After smooth launch, N.S. leaders look to address social/emotional aspect of distance learning

A middle school student gets instruction while eating breakfast.

NORTH SMITHFIELD – Supt. Michael St. Jean said he’s confident that teachers and students in North Smithfield will adapt to a distance learning plan implemented in the district this week.

St. Jean said he’s more concerned about supporting students’ social/emotional well being while concerns about the spread of COVID 19 keep the separate from their peers and educators.

“During distance learning, we are going to try and maintain our community connections,” he said. “Some students may feel socially or emotionally isolated while they are maintaining physical distance.”

The superintendent has asked school counselors, social workers, and psychologists to monitor students, to be in contact with teachers and available to any student who needs assistance. All mental health/support staff are available via our email from 8:00 AM – 2:00 PM., Monday through Friday

St. Jean also published a list of resources for parents, which can be found here.

“Fortunately we have good people who are available to talk, to email, or to conference with our students,” he noted.

The district expanded its “grab and go” school lunch this week, also offering it to students who are not necessarily eligible for free or reduced lunch. Any North Smithfield student can now after filling out the form here,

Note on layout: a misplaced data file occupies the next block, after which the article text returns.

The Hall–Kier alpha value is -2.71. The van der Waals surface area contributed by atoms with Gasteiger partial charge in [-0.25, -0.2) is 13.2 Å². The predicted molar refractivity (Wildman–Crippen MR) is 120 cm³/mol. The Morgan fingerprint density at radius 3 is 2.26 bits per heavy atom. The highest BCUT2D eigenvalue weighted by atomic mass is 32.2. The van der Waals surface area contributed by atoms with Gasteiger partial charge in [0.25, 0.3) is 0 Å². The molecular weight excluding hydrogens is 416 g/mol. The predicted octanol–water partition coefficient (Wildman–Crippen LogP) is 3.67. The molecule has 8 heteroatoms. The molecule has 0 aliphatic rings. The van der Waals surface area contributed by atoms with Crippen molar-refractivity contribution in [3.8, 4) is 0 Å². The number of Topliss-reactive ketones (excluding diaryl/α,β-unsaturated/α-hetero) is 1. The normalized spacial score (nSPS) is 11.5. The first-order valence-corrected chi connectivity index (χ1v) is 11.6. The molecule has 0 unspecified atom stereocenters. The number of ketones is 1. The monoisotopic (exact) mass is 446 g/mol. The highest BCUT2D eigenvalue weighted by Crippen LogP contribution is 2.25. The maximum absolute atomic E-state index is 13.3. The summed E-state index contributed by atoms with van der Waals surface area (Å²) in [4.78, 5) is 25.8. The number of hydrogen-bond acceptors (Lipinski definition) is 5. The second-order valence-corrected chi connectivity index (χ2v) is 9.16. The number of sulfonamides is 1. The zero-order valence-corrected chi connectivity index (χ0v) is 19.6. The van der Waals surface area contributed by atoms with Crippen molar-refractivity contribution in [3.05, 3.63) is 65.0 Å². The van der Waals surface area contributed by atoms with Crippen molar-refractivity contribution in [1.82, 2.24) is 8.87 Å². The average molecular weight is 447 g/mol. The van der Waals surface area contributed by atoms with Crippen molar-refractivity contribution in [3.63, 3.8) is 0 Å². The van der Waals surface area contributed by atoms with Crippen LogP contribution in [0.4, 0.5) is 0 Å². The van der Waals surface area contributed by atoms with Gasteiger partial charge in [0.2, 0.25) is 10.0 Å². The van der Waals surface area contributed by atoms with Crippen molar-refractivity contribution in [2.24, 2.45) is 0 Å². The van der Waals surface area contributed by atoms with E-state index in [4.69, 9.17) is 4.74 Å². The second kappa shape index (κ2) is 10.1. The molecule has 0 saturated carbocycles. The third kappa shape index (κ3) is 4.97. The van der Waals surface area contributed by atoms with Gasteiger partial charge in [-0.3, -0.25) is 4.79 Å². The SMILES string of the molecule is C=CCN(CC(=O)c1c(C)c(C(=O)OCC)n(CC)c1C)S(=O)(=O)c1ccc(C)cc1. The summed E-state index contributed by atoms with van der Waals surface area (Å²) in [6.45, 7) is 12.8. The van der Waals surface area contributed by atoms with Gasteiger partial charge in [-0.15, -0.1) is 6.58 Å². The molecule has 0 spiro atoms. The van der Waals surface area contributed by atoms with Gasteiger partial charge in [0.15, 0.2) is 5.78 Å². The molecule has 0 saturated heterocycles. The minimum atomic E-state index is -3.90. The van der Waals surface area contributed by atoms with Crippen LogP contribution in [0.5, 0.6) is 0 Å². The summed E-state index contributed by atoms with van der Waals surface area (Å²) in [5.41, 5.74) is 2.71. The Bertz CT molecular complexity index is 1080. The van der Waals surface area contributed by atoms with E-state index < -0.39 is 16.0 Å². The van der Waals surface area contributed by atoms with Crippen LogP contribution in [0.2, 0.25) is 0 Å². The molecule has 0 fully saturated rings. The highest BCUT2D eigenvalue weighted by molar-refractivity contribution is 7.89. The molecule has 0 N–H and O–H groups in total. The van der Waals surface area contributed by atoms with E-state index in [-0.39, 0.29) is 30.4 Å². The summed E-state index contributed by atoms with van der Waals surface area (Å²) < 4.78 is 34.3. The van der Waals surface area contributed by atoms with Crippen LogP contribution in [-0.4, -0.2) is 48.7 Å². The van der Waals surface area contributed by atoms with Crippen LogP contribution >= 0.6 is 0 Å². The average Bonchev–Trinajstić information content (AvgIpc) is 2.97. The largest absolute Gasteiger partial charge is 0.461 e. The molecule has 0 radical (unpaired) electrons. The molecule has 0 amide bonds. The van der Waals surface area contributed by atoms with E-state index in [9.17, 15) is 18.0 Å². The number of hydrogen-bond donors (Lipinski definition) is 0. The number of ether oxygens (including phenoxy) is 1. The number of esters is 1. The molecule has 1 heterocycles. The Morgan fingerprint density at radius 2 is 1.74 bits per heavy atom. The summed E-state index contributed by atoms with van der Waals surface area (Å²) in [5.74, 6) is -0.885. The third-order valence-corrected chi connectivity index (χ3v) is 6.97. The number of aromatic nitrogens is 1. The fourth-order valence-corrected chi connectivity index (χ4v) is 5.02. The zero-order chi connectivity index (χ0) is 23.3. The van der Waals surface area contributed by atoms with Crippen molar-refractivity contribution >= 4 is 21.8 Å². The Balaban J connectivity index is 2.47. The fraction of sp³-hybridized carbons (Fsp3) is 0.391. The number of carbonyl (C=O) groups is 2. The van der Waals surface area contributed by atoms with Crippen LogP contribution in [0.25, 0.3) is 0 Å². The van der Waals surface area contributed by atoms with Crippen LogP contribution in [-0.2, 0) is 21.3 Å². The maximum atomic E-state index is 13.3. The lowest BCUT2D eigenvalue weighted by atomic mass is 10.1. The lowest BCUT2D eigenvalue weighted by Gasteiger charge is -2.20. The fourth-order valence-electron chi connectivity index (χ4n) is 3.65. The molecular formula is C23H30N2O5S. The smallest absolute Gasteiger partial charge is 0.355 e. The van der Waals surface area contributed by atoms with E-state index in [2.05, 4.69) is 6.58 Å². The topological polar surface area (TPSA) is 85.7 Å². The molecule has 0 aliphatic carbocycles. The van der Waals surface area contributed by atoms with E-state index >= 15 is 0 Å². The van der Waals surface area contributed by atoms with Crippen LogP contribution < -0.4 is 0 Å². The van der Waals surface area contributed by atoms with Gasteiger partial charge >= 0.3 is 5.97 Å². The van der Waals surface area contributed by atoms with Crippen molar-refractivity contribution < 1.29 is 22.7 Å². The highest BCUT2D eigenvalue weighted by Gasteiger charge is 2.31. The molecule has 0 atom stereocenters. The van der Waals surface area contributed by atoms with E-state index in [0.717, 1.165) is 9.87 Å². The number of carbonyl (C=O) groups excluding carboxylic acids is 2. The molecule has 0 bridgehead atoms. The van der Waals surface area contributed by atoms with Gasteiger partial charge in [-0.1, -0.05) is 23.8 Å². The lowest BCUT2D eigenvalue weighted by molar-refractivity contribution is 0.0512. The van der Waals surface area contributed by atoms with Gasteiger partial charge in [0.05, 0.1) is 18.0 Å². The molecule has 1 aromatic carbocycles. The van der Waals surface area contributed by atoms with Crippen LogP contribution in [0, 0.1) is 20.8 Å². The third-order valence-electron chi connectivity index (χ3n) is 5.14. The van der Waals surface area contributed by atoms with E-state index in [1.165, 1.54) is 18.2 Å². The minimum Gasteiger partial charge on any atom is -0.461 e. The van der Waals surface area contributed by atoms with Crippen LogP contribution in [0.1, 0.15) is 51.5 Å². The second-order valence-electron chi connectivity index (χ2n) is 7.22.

The form includes pickup times and alternate locations, and all information provided is kept confidential.

Learning resources, information, and technical support can be found on the district’s distance learning page at

St. Jean told NRI NOW that the district’s first week with the new learning plan is going “extremely well,” and he plans to have a summary document to send to members of the school committee on Friday.

School Committee Chairman James Lombardi also issued a statement.

“I want to thank the superintendent, principals, teachers, administrators, and support staff, who all worked in unison to figure out the distant learning with no warning or playbook,” Lombardi said. “I know many of our staff worked during the vacation and weekends. It was not perfect, but it worked very well with no ‘dry runs. I fully understand this is a very stressful time for all of us with many unknowns.”

“Parents and students, I commend you as well for going with the flow while we worked through the issues,” Lombardi said.

The district is using Google Reports to track success in using the new system and as of 1:50 p.m. on the first day of instruction, Monday, March 23, 2,456 “meet sessions” had been recorded and 328 virtual classrooms were considered active. The total number of documents opened, edited or shared was 100,714 – Google’s reporting limit.

“After the initial adjustment and practice period, I fully anticipate some creative and amazingly cool teaching and learning to happen,” St. Jean said. “This is a unique situation for everyone and collectively we will make it work.”

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